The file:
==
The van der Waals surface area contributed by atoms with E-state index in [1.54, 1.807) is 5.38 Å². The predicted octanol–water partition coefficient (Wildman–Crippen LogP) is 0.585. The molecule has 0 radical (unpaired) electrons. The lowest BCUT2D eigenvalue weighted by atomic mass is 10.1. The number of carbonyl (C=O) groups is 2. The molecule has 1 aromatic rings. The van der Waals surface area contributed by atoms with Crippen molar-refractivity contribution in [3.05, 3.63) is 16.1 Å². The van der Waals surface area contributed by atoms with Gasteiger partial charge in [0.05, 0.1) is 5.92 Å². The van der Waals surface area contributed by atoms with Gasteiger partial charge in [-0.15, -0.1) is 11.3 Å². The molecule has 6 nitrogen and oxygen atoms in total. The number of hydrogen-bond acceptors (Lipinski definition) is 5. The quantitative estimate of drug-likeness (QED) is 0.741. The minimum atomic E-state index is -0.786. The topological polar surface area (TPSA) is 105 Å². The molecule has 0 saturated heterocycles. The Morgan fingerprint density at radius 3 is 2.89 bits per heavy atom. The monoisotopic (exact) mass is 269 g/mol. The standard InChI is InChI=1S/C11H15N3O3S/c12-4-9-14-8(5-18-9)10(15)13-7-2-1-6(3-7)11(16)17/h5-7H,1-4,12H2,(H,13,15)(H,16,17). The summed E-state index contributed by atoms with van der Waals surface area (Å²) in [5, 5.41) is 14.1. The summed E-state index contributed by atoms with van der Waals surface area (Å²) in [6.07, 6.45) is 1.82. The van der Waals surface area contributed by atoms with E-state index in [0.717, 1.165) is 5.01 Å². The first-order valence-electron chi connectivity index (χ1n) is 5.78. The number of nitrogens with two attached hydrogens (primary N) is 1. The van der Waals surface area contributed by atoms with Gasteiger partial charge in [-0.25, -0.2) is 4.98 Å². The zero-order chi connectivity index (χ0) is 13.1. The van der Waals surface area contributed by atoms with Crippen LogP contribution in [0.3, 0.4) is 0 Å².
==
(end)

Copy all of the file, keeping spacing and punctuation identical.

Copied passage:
The van der Waals surface area contributed by atoms with E-state index in [1.54, 1.807) is 5.38 Å². The predicted octanol–water partition coefficient (Wildman–Crippen LogP) is 0.585. The molecule has 0 radical (unpaired) electrons. The lowest BCUT2D eigenvalue weighted by atomic mass is 10.1. The number of carbonyl (C=O) groups is 2. The molecule has 1 aromatic rings. The van der Waals surface area contributed by atoms with Crippen molar-refractivity contribution in [3.05, 3.63) is 16.1 Å². The van der Waals surface area contributed by atoms with Gasteiger partial charge in [0.05, 0.1) is 5.92 Å². The van der Waals surface area contributed by atoms with Gasteiger partial charge in [-0.15, -0.1) is 11.3 Å². The molecule has 6 nitrogen and oxygen atoms in total. The number of hydrogen-bond acceptors (Lipinski definition) is 5. The quantitative estimate of drug-likeness (QED) is 0.741. The minimum atomic E-state index is -0.786. The topological polar surface area (TPSA) is 105 Å². The molecule has 0 saturated heterocycles. The Morgan fingerprint density at radius 3 is 2.89 bits per heavy atom. The monoisotopic (exact) mass is 269 g/mol. The standard InChI is InChI=1S/C11H15N3O3S/c12-4-9-14-8(5-18-9)10(15)13-7-2-1-6(3-7)11(16)17/h5-7H,1-4,12H2,(H,13,15)(H,16,17). The summed E-state index contributed by atoms with van der Waals surface area (Å²) in [5, 5.41) is 14.1. The summed E-state index contributed by atoms with van der Waals surface area (Å²) in [6.07, 6.45) is 1.82. The van der Waals surface area contributed by atoms with E-state index in [0.717, 1.165) is 5.01 Å². The first-order valence-electron chi connectivity index (χ1n) is 5.78. The number of nitrogens with two attached hydrogens (primary N) is 1. The van der Waals surface area contributed by atoms with Gasteiger partial charge in [-0.25, -0.2) is 4.98 Å². The zero-order chi connectivity index (χ0) is 13.1. The van der Waals surface area contributed by atoms with Crippen LogP contribution in [0.3, 0.4) is 0 Å².